The 2.61 carat as well has a strong inner-grade but with a noticeable Gray Undertone in the hue. The stone appears smaller than its carat weight and the 73.5% depth confirms this notion as well.

These two diamonds were offered for sale on November 15th 2018, and April 16th 2019, analyzed by the FCRF at the time.

*Please refer to lot 570 at the Sotheby’s auction

*Please refer to lot 276 at the Christie’s auction

Visual Assets:

Inner Grade Hue
Color Dispersion
Undertone
Quality Remark
3.06 ct, F.V.B, PS, VS2 
4
3
3
Appears much smaller to its weight
2.61 ct, F.V.B, PS, VS2
4
3
2
Appears much smaller to its weight

Total Average Score 9.5 out of 12


General

We use 1, 2, 3, 4, and 4+ to grade the three visual elements that GIA is silent about, although they impact the value dramatically.

Inner-Grade refers to the strength of color within each GIA saturation category:

Grade 1 weakest, bordering the saturation below.

Grade 2 weak (most common).

Grade 3 full-bodied color (above average).

Grade 4 very strong saturation.

Grade 4+ applies to the vivid category only, exhibiting the strongest possible saturation (rarely seen).

Undertone refers to a subtle hue influence in the body color of the stone.

For example:

A Fancy Blue Diamond with a significant gray presence in its general appearance will be graded with a low undertone grade of 1. A Fancy Blue that has no gray influence that is close to a primary blue will receive the grade, 4.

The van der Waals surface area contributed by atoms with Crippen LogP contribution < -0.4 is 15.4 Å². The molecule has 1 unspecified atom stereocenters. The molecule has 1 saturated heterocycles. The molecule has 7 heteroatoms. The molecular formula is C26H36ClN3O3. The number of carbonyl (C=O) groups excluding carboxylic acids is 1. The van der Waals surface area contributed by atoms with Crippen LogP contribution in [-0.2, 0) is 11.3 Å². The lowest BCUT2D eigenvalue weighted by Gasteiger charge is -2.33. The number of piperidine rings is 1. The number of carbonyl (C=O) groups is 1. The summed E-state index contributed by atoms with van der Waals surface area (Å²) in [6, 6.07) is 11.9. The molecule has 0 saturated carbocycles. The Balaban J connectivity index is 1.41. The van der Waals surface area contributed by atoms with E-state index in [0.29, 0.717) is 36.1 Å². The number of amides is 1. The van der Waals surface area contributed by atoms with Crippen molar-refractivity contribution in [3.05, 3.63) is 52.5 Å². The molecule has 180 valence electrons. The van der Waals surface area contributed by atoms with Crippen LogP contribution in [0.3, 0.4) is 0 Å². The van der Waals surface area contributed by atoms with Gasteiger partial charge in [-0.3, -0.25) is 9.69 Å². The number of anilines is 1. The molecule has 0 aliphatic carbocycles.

In a Pink Fancy Color Diamond, a stone with a warm undertone (such as orange or brown) will receive a low undertone grade. A pink stone with a cold undertone (such as purple) will receive a high grade.

In Yellow Fancy Color Diamonds, low foreign influence or a light orange influence will grant the stone a high undertone grade. When the yellow undertone looks like a true primary yellow, it will receive the rare grade 4+. Green and brown undertones will grant a low grade in the yellow category.

Color Dispersion relates to how well the color is dispersed in the face-up view of a Fancy Color Diamond, regardless as to whether the GIA grades the stone as even. A stone with many colorless areas will receive the grade 1, while a stone that exhibits its face-up view with no colorless patches will receive the grade 4+. Unlike the first two elements, the color dispersion is not a gemological quality and is the result of cutter proficiency. 

 

 

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and much more!